University Library Emergency Plan

Water Emergency (Reponse)

 

The Emergency Supply Closet is located in the cupboards by the University Librarian's Office (M43).  Some supplies live elsewhere. For a complete list of supplies and their locations, see the Recovery & Supplies section. 

 Procedures:

1.      If there is a broken pipe, a roof leak, or a flood, call Security at 8999.

       2.  a.  If water is leaking from the ceiling, cover the area with plastic sheeting (in Emergency Supply closet). Place plastic buckets (in Janitorial Closet) under leaks.

           b.  If there is water on the floor, remove books from lower shelves onto higher shelves or onto vacant shelves on the walls away from where water is standing or go to the Lower Level 1 hallway to retrieve empty book trucks.

           c.  Unplug any electrical equipment in the area, unless the outlet is submerged, or if you are standing in water in order to unplug the      equipment.

           d.  If electricity in the building needs to be turned off, call 8999.

 

 

 

Evacuation Procedures (Response)

The building needs to be evacuated only in case of major water damage and when structural damage can be expected. The decision to evacuate should be made by the head of the library, the team will organize the evacuation. The head of the team should coordinate all activities related to the evacuation, including notification of police and/or fire departments, and supervision of other key evacuation personnel. During evacuation, elevators should not be used.

For further information on evacuation, see the Evacuation Team section.

Salvage of Wet Materials (Recovery)

Following a disaster that results in wet materials, it is important to deal with these materials as soon as possible because mold growth can begin to occur within 48 hours.  First, remove standing water and reduce and stabilize the temperature at between 55-70ºF and the relative humidity at between 30-50%.  Then, begin dealing with the materials themselves.  There are several methods for drying materials, which are described below.

Air Drying

Air drying is best for small quantities of materials because it takes a lot of space, time, labor, and has the highest potential for mold growth. This method can be used on materials from the library's circulating collections if the quantity is small enough. This is the preferred method for photographs from Special Collections. Only in rare cases should it be used for Special Collections books and papers. Tom Camden should give this approval.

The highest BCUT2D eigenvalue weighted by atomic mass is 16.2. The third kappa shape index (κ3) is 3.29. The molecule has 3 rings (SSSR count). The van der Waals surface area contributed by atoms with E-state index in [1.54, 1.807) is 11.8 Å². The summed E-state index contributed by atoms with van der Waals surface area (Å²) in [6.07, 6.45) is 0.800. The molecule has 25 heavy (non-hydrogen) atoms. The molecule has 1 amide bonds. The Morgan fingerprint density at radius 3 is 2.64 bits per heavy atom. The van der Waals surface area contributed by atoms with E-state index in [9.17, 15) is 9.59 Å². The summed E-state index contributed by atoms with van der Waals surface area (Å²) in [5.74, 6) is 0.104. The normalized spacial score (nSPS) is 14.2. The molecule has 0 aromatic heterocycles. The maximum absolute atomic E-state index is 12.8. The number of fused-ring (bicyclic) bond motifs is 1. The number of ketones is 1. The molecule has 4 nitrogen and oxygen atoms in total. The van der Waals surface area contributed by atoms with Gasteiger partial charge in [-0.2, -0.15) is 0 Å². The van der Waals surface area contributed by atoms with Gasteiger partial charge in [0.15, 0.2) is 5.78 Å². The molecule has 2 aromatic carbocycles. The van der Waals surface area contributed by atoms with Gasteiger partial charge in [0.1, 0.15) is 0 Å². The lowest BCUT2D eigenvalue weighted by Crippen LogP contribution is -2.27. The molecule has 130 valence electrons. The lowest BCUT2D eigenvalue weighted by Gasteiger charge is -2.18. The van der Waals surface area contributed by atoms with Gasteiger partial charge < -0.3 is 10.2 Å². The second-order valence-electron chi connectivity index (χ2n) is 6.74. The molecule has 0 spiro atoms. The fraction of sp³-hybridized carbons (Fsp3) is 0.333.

Books

  • Dry damp or slightly wet books by sitting them open on one end with pages fanned out and use fans to circulate air.

  • For books that are slightly wet, intersperse blotter paper between the pages, and change this paper periodically.

  • This method is not recommended for books with coated (slick) pages.

Photographs

  • Spread the photographs out to dry, face up, laying them flat on an absorbent material such as blotters, unprinted newsprint, paper towels, or a clean cloth.

  • Do not touch the wet emulsions.

  • Weight down photographs evenly on edges to prevent curling.

 

Audiovisual materials

  • Should be laid on absorbent material such as blotters, unprinted newsprint, paper towels, or a clean cloth.

  • Do not freeze these materials.

Freeze Drying

This is the preferred method for Special Collections materials except as noted for specific kinds of materials below.

Books

  • Books that are more wet, should be frozen and freeze dried (mostly likely with a vendor)

  • The temperature in the freezer must be maintained at or below -10° F.

  • Books and stacks of records should be restrained between unprinted, clean corrugated board wrapped with a strong elastic band to help reduce cockling.

  • Place wrapped books in milk or postal crates spine down.  Do not layer books.

  • Try to realign distorted books because books will come out of freezing in the same shape as they entered it.  However, do not force them back into shape as this may cause more damage.

 

Photographs

  • Freeze photographs if they are stuck together or they are stuck to their frames or glass
  • Do not freeze wet daguerreotypes, tintypes, ambrotypes

 

 

See the Northeast Document Conservation Center (NEDCC)'s Preservation Leaflets for more detailed information.